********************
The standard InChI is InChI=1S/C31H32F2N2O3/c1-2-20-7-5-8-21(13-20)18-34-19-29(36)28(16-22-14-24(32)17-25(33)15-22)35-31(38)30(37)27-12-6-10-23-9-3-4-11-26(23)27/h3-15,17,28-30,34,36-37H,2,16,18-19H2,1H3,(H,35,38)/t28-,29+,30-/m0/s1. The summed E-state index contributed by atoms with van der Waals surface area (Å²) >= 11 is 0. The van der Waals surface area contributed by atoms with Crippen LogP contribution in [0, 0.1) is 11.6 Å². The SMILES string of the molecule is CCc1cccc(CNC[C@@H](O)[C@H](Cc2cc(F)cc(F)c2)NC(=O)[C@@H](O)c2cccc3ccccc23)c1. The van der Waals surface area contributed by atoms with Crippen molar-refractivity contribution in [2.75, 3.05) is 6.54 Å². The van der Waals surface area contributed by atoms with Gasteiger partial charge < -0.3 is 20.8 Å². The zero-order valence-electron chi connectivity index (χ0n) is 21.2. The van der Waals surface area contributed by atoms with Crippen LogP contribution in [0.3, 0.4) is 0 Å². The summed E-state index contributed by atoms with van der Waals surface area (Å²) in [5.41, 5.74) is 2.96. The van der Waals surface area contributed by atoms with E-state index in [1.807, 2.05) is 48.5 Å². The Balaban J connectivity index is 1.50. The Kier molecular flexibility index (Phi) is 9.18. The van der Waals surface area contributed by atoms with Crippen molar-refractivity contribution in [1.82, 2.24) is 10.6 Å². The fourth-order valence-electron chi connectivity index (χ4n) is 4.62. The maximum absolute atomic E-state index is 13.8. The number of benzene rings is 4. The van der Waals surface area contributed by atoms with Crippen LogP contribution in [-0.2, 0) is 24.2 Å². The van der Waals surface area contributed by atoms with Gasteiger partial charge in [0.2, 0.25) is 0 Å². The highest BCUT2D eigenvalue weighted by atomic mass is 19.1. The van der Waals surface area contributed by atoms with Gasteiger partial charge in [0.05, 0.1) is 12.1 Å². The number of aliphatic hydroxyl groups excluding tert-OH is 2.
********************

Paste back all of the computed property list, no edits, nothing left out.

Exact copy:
The standard InChI is InChI=1S/C31H32F2N2O3/c1-2-20-7-5-8-21(13-20)18-34-19-29(36)28(16-22-14-24(32)17-25(33)15-22)35-31(38)30(37)27-12-6-10-23-9-3-4-11-26(23)27/h3-15,17,28-30,34,36-37H,2,16,18-19H2,1H3,(H,35,38)/t28-,29+,30-/m0/s1. The summed E-state index contributed by atoms with van der Waals surface area (Å²) >= 11 is 0. The van der Waals surface area contributed by atoms with Crippen LogP contribution in [0, 0.1) is 11.6 Å². The SMILES string of the molecule is CCc1cccc(CNC[C@@H](O)[C@H](Cc2cc(F)cc(F)c2)NC(=O)[C@@H](O)c2cccc3ccccc23)c1. The van der Waals surface area contributed by atoms with Crippen molar-refractivity contribution in [2.75, 3.05) is 6.54 Å². The van der Waals surface area contributed by atoms with Gasteiger partial charge < -0.3 is 20.8 Å². The zero-order valence-electron chi connectivity index (χ0n) is 21.2. The van der Waals surface area contributed by atoms with Crippen LogP contribution in [0.3, 0.4) is 0 Å². The summed E-state index contributed by atoms with van der Waals surface area (Å²) in [5.41, 5.74) is 2.96. The van der Waals surface area contributed by atoms with E-state index in [1.807, 2.05) is 48.5 Å². The Balaban J connectivity index is 1.50. The Kier molecular flexibility index (Phi) is 9.18. The van der Waals surface area contributed by atoms with Crippen molar-refractivity contribution in [1.82, 2.24) is 10.6 Å². The fourth-order valence-electron chi connectivity index (χ4n) is 4.62. The maximum absolute atomic E-state index is 13.8. The number of benzene rings is 4. The van der Waals surface area contributed by atoms with Crippen LogP contribution in [-0.2, 0) is 24.2 Å². The van der Waals surface area contributed by atoms with Gasteiger partial charge in [0.2, 0.25) is 0 Å². The highest BCUT2D eigenvalue weighted by atomic mass is 19.1. The van der Waals surface area contributed by atoms with Gasteiger partial charge in [0.05, 0.1) is 12.1 Å². The number of aliphatic hydroxyl groups excluding tert-OH is 2.